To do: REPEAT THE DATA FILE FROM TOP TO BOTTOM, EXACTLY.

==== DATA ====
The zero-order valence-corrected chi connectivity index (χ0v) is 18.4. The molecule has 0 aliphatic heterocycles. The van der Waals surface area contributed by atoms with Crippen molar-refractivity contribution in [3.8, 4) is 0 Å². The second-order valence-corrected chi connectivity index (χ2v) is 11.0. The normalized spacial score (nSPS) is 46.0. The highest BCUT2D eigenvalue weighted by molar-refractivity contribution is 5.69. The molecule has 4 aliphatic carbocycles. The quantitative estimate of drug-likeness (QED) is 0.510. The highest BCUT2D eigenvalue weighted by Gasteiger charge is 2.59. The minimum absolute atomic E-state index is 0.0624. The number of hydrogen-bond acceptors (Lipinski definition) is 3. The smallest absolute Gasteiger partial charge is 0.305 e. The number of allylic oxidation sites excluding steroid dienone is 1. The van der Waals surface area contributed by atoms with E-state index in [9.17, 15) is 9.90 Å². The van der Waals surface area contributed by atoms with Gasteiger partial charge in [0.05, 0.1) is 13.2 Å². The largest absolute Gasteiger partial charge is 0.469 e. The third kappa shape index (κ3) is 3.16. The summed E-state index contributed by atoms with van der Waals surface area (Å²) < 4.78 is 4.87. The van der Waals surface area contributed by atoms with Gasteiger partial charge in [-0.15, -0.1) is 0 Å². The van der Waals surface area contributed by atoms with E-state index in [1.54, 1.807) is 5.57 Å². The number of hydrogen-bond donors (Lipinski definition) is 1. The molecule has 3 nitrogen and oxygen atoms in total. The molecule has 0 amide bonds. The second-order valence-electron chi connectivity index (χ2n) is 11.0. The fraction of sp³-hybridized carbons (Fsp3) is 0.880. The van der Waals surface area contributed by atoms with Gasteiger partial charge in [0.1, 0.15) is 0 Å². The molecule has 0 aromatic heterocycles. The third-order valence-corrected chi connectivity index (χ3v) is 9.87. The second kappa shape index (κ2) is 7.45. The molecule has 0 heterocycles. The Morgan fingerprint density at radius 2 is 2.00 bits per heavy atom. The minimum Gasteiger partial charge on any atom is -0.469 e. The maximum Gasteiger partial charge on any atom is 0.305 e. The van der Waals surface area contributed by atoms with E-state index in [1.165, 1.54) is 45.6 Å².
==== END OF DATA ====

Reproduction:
The zero-order valence-corrected chi connectivity index (χ0v) is 18.4. The molecule has 0 aliphatic heterocycles. The van der Waals surface area contributed by atoms with Crippen molar-refractivity contribution in [3.8, 4) is 0 Å². The second-order valence-corrected chi connectivity index (χ2v) is 11.0. The normalized spacial score (nSPS) is 46.0. The highest BCUT2D eigenvalue weighted by molar-refractivity contribution is 5.69. The molecule has 4 aliphatic carbocycles. The quantitative estimate of drug-likeness (QED) is 0.510. The highest BCUT2D eigenvalue weighted by Gasteiger charge is 2.59. The minimum absolute atomic E-state index is 0.0624. The number of hydrogen-bond acceptors (Lipinski definition) is 3. The smallest absolute Gasteiger partial charge is 0.305 e. The number of allylic oxidation sites excluding steroid dienone is 1. The van der Waals surface area contributed by atoms with E-state index in [9.17, 15) is 9.90 Å². The van der Waals surface area contributed by atoms with Gasteiger partial charge in [0.05, 0.1) is 13.2 Å². The largest absolute Gasteiger partial charge is 0.469 e. The third kappa shape index (κ3) is 3.16. The summed E-state index contributed by atoms with van der Waals surface area (Å²) < 4.78 is 4.87. The van der Waals surface area contributed by atoms with Gasteiger partial charge in [-0.15, -0.1) is 0 Å². The van der Waals surface area contributed by atoms with E-state index in [1.54, 1.807) is 5.57 Å². The number of hydrogen-bond donors (Lipinski definition) is 1. The molecule has 3 nitrogen and oxygen atoms in total. The molecule has 0 amide bonds. The second-order valence-electron chi connectivity index (χ2n) is 11.0. The fraction of sp³-hybridized carbons (Fsp3) is 0.880. The van der Waals surface area contributed by atoms with Gasteiger partial charge in [0.1, 0.15) is 0 Å². The molecule has 0 aromatic heterocycles. The third-order valence-corrected chi connectivity index (χ3v) is 9.87. The second kappa shape index (κ2) is 7.45. The molecule has 0 heterocycles. The Morgan fingerprint density at radius 2 is 2.00 bits per heavy atom. The minimum Gasteiger partial charge on any atom is -0.469 e. The maximum Gasteiger partial charge on any atom is 0.305 e. The van der Waals surface area contributed by atoms with E-state index in [1.165, 1.54) is 45.6 Å².